You may have to wait even longer for one of the marquee sharing features that Apple had promised for macOS Catalina and iOS 13.
Back in June, Apple announced that it would soon be possible for iCloud members to share entire folders with other iCloud users — a productivity boon that many looked forward to, bringing iCloud Drive up to the same basic level as services like Dropbox, Google Drive, and Microsoft’s OneDrive.
Unfortunately, while Apple originally suggested the feature would be arriving “later this fall,” the company quietly updated its macOS Catalina page last night, changing the asterisked footnote for the feature to read “Coming this spring” instead, which presumably means early 2020.
Notably, this change has only been made on the macOS Catalina page — Apple’s iOS 13 Features page still says the feature is “Coming later this fall,” although the same footnote is shared by several other iOS 13 features, including the image capture API, HomeKIt Secure Video, and even Audio Sharing — the last of which actually already arrived in iOS 13.1 last week.
However, since iCloud Drive Folder sharing is a feature of iCloud rather than iOS or macOS, it seems likely that if it’s being delayed on macOS Catalina, it won’t be available in iOS any sooner.
Similarly, communication limits for Screen Time appears to share the same footnote on the macOS Catalina page, suggesting it could also be delayed until next spring, however it’s also possible that this is just an oversight on Apple’s part.
A Rocky Road for iCloud to Drive
To put it mildly, Apple’s evolution of iCloud into a full-fledged file storage and sharing service has been glacial. When it was introduced back in 2011, it wasn’t a place for traditional file storage at all, but was rather simply a way to share data between iOS apps.
Part of this was due to Apple’s vision that the file system should be abstracted, with information siloed into individual apps. Hence, Apple’s Pages, Numbers, and Keynote apps could all store files in iCloud, sharing them between iOS devices and Macs, but there was no “file system” to speak of; if you wanted to open a Pages document, you had to open Pages first, which would show you only the Pages documents stored in iCloud. If you wanted to see your Numbers spreadsheets, you had to open the Numbers app.
On a certain level, this was a wonderfully egalitarian idea, but unfortunately the ship had already sailed long ago, and traditional file and folder systems were what most people were already used to. Nevertheless, Apple still continued to try and buck the trend before somewhat grudgingly introducing a very basic iCloud Drive service in iOS 8 and OS X Yosemite back in 2014. Even then, it wasn’t until the following year that Apple included its own first-party “iCloud Drive” app in iOS 9, and even then, the app remained hidden unless users explicitly enabled it. The message from Apple was clear: We don’t like traditional file systems.
It took two more years before Apple finally showed even the first glimmer of changing this mindset, when it debuted the Files app in iOS 11. The new app was a breath of fresh air compared to the considerably more limited iCloud Drive app, essentially bringing the macOS Finder to the iPhone and iPad, and even offering up features like drag-and-drop for moving files around.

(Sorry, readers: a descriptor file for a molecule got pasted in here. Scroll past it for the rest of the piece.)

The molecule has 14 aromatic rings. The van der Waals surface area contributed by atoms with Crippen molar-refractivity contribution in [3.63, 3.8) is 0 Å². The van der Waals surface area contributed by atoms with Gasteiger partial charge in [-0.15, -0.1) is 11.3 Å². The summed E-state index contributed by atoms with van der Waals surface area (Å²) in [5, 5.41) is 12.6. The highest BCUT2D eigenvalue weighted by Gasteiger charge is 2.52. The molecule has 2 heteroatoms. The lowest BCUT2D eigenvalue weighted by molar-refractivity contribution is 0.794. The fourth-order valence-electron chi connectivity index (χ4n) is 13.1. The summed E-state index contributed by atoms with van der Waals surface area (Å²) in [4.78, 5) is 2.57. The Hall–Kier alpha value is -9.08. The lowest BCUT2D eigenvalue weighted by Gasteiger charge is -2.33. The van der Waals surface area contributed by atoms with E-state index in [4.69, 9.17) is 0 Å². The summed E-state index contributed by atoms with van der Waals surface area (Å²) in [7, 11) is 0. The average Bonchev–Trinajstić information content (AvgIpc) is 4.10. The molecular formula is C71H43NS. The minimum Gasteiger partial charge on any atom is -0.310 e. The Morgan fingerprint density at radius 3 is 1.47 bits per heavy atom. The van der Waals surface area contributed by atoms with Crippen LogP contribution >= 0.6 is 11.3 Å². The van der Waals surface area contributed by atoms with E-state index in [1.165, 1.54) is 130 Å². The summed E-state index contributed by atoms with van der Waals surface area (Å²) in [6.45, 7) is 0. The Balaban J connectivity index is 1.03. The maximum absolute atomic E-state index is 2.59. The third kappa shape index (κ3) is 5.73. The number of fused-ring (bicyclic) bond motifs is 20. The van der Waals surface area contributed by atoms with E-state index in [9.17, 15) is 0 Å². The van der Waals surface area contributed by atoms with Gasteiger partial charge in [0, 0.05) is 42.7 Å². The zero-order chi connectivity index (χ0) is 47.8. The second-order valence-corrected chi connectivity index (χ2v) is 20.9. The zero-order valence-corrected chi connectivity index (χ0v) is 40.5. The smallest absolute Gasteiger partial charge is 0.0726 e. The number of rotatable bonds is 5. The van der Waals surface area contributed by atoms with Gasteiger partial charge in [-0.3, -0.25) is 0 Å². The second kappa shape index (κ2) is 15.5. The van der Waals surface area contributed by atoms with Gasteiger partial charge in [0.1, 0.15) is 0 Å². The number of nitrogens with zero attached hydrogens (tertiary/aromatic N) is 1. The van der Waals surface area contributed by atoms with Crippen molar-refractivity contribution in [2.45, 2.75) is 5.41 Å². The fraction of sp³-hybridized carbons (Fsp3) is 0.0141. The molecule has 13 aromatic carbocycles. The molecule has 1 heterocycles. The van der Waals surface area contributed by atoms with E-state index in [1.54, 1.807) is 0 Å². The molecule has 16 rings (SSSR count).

Around this time, Apple also introduced the ability to share files either privately with other iCloud users or publicly via shared links. It seemed that iCloud was finally growing up into a service that could rival Dropbox, which was especially encouraging for users who didn’t want to pay for storage from mutiple providers.
The Missing Link
Unfortunately, there was still one thing conspicuously missing — the ability to share folders. In fact, Apple’s introduction of file sharing made many users — ourselves included — question why the company had stopped short of letting users share entire folders as well.
With the announcement of iOS 13 last spring, it looked like folder sharing would finally be coming, but unfortunately, the feature turned out to be a disaster during the beta cycle, resulting in many developers and public beta testers actually losing data — a problem that was made worse by the fact that most beta testers had linked their devices to their actual iCloud accounts rather than setting up new accounts for testing.
Following these serious issues, Apple simply removed all of the new iCloud features in later iOS 13 and macOS Catalina betas. While Apple was presumably hoping it could get everything resolved for a later fall release, it seems that now it realizes that it’s going to need more time in the oven.
Of course, this isn’t the first time a new iOS feature has been significantly delayed, and in fact Apple deserves some kudos for at least a bit of transparency here. Both AirPlay 2 and Messages in iCloud were announced for iOS 11, but ended up being delayed until iOS 11.4 shipped the following spring, only weeks before Apple unveiled iOS 12.
In the end, we have to assume that folder sharing isn’t as simple at it may sound. To be fair, even Google has had its struggles with this — for example, much to the disappointment of many, its also impossible to share entire folders in a Google shared drive (formerly Team Drive). With the potential for catastrophic data loss, it’s fair to say that this is one of these features that we’d rather see Apple get right than deliver before it’s absolutely one hundred percent bulletproof.